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October 31, 2005

DUP: Other Loyalists Should Follow LVF

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DUP William McCrea and Billy Wright

News about Ireland & the Irish

UT 10/31/05 DUP: Other Loyalists Should Follow LVF
UU 10/31/05 UUP: LVF Breakthrough We’ve Been Waiting For
BT 10/31/05 LVF Is Ready To Destroy Weapons
BT 10/31/05 MPs Debate 'Final Renewal' Of Diplock Powers
BT 10/31/05 McCord Raps Unionists Over Quest For Justice
IO 10/31/05 Belfast Murder Victim Named
UT 10/31/05 Device Found Outside Antrim House
BT 10/31/05 Kincaid Retirement To Launch PSNI Shake-Up
GA 10/31/05 Number Of Gay Attacks Fall
II 10/31/05 'Scary' Irish-American Has Bush In His Sights
UT 10/31/05 Threats Against Priest Condemned
UT 10/31/05 Best Still Has 'Long Way To Go'
IO 10/31/05 10,000 Take To The Streets For Dublin Marathon


DUP: Other Loyalists Should Follow LVF

Loyalist paramilitary groups were today urged to follow the
LVF and order their military units to stand down.

By:Press Association

The terror group ceased its operations at midnight in a
direct response to the IRA`s decision to decommission its
weapons arsenal.

The move also followed a formal end to the feud between the
LVF and the rival UVF.

The Democratic Unionist Party said it was time all loyalist
paramilitaries abandoned the armed struggle.

Jeffrey Donaldson said: "We would call on the other
loyalist paramilitary groups to follow suit and to also
confirm that they are standing down their units and ending
all their violent and criminal activity.

"We are clear that the only way forward in Northern Ireland
is through the democratic process.

"If we are to have any real hope of lasting peace, then all
of the paramilitary groups must end their violent crime for
good and also deal emphatically with the issue of illegal

The Lagan Valley MP said the LVF will continue to be
scrutinised by politicians and the International Monitoring

Ulster Unionist leader Sir Reg Empey said the announcement
is the latest in a series of positive developments.

"Yesterday`s announcement that the feud is over, last week
the UDA sent a delegation to see the decommissioning body
and Gerry Adams, for the first time, allowed the words `The
war is over` to pass his lips," Sir Reg said.

"Now when we take all those things together I think we have
had a fairly positive week and something that I think we
need to build on."

The LVF was formed by Portadown loyalist Billy Wright after
the Ulster Volunteer Force leadership stood down his unit
in 1996.

Wright, who was nicknamed King Rat, was later charged with
menacing behaviour and sent to the Maze Prison.

On December 27, 1997 he was assassinated by INLA prisoners,
who had escaped from their wing via a roof.

Wright was shot dead at point-blank range as he sat in a
prison van in the forecourt waiting to be taken for a

The LVF statement came just hours after it was announced
the bitter loyalist feud, which claimed four lives, is

The Loyalist Commission said the dispute between the rival
paramilitary groups had been resolved.

In a statement the commission, which includes politicians,
churchmen and paramilitaries, said: "We now believe that
the feud has permanently ended."

The four victims of the feud were Jameson Lockhart, 25,
shot dead on the lower Newtownards Road on July 1; Craig
McCausland, 20, shot dead in his Dhu Varren Park home in
north Belfast on July 11; Stephen Paul, 28, shot dead in
Wheatfield Crescent in north Belfast on July 30; and
Michael Green, 42, shot dead in Sandy Row on August 15.

The UVF was blamed for the murders of four men in Belfast
during July and August.

A special report by the Independent Monitoring Commission
said the LVF carried out two murder attempts but concluded
its actions were mainly a response to UVF attacks.

Alliance leader David Ford cautiously welcomed the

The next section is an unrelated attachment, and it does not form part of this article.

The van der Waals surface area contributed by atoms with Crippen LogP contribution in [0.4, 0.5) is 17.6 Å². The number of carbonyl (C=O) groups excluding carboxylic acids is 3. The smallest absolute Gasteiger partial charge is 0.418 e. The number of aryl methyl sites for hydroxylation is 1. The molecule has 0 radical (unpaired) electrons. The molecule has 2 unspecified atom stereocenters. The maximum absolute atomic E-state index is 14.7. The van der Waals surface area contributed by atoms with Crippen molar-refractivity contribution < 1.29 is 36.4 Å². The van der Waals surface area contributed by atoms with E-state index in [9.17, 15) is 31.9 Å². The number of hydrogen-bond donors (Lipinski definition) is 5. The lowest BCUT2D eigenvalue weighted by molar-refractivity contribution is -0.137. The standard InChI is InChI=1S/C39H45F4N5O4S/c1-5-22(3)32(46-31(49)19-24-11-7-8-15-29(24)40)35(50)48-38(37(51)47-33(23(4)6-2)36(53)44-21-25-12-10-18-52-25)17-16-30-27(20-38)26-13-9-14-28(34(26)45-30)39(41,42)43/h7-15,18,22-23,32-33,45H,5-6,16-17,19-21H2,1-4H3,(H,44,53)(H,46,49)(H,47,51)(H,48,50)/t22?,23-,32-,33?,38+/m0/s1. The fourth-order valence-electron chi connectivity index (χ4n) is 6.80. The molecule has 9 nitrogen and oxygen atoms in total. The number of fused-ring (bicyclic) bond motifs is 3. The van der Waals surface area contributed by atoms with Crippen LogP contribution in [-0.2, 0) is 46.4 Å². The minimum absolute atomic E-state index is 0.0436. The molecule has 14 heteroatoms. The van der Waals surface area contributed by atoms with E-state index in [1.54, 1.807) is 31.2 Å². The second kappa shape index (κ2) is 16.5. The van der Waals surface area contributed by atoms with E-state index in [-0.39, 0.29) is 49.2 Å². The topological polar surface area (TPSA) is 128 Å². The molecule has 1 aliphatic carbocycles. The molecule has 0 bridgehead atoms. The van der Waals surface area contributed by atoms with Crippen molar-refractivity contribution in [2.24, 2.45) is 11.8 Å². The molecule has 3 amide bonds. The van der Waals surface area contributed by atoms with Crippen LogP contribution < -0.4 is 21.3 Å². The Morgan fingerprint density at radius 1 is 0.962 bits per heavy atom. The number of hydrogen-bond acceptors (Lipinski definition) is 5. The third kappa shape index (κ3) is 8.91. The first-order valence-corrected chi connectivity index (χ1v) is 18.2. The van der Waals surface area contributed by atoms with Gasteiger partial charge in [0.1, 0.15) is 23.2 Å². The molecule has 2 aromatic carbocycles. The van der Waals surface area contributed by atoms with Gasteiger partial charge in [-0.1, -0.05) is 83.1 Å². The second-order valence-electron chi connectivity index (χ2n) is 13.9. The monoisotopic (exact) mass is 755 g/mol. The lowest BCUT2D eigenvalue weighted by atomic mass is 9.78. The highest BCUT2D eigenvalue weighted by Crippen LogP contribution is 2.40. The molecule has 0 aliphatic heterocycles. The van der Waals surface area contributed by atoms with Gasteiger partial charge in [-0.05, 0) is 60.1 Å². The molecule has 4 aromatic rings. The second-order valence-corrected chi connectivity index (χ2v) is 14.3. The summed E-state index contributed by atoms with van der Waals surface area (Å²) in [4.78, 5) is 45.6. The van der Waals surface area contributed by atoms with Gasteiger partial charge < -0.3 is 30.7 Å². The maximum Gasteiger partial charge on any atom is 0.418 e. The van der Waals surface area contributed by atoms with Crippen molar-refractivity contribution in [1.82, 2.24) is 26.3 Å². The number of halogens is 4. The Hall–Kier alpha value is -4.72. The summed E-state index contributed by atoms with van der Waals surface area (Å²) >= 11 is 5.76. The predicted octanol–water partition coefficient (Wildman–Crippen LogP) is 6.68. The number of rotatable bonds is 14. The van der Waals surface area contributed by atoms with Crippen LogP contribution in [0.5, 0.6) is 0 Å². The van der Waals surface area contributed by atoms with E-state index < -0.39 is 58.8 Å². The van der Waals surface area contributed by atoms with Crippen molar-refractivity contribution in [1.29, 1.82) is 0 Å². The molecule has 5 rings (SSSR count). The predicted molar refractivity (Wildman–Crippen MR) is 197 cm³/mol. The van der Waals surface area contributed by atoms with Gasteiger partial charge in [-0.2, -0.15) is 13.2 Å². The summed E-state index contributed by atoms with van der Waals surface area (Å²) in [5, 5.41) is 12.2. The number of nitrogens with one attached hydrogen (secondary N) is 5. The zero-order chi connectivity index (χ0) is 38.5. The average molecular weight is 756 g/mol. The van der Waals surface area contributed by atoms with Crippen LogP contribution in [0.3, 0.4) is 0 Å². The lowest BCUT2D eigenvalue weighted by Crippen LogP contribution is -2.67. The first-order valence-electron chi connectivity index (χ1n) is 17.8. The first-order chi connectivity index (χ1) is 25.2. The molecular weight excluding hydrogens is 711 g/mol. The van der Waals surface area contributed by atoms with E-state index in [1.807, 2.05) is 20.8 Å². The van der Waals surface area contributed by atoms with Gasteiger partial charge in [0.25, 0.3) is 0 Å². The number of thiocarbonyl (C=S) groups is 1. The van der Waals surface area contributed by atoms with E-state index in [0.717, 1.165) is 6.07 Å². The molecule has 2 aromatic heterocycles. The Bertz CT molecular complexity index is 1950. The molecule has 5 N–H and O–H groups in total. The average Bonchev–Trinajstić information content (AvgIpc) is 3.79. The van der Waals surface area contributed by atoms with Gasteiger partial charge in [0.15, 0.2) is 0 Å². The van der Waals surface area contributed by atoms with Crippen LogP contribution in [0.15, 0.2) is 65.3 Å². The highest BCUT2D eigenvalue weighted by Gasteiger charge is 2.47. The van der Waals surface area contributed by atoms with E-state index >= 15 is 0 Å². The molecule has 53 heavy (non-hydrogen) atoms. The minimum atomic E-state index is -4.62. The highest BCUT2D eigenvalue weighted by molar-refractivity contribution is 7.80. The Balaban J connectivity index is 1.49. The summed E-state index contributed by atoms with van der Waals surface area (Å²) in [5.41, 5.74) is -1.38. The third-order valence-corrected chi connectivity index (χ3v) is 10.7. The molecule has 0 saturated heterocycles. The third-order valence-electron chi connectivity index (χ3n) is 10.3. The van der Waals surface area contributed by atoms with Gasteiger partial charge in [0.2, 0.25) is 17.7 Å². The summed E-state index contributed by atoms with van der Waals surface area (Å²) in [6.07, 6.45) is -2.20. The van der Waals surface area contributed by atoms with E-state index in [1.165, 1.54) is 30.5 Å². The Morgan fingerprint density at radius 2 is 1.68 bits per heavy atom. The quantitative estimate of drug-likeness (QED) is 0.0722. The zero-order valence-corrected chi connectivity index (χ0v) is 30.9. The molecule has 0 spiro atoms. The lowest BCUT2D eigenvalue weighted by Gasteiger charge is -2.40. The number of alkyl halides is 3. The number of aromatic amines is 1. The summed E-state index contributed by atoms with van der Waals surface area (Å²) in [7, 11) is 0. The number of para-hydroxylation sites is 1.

The South Antrim MLA said: "The feud between the LVF and
the UVF had served only one purpose - to destroy the
communities those organisations claim to represent.

"It has taken far too long for these people to see sense,
but everyone will be glad they have now done so.

"Further statements report that the LVF has, in its own
words, `ordered its units to stand down`.

"Although this also appears welcome, we will wait and see
precisely what that means.

"Urban communities across Northern Ireland are still being
destroyed by the scourge of paramilitarism. It must end
now, in all its forms."


Empey: Loyalist Moves Represent Breakthrough We Have Been
Waiting For

Responding to moves by Loyalists to stand down and end
feuding, Ulster Unionist Party Leader Sir Reg Empey said,

"I welcome the decisions of the UVF and LVF to call an end
to their violence.

As I made clear at my Party's Conference, I will not be
found wanting where my help and support is required in
assisting Loyalist communities that seek to move towards
normality and a better future.

While a few critics may deride my Party's efforts and where
some journalists may have tried to put words into my mouth,
I am conscious that over 30 years of violence requires more
than stern words to bring it to an end.

Taken together with other recent developments, these moves
could represent the breakthrough that we have all been
waiting for.

The momentum created by this needs to be built on. I call
on the Secretary of State to accelerate his efforts to get
some sustainable community infrastructure in place in
Loyalist areas.

Building up the confidence of the people in battered
loyalist communities must become a high government priority
in the days ahead."

(October 31st, 2005)


LVF Is Ready To Destroy Weapons

Move to follow stand down of 'military units'

By Chris Thornton
31 October 2005

The LVF is considering the decommissioning of its weapons
in the aftermath of the group's decision to stand down,
loyalist sources confirmed today.

The group has told intermediaries that members secured most
of its arsenal before announcing that its "military units"
would cease activity.

Loyalist sources have said there are indications of a new
atmosphere in paramilitary ranks since last month's
decommissioning by the IRA.

As well as today's move by the LVF, the UDA last week
renewed contact with General John de Chastelain's
Decommissioning Body. The UVF is reportedly considering
similar moves.

With the LVF also reaching an end to its feud with the UVF,
sources said there are expectations their weapons should be
disposed of properly.

"They're going to have that debate now," a loyalist source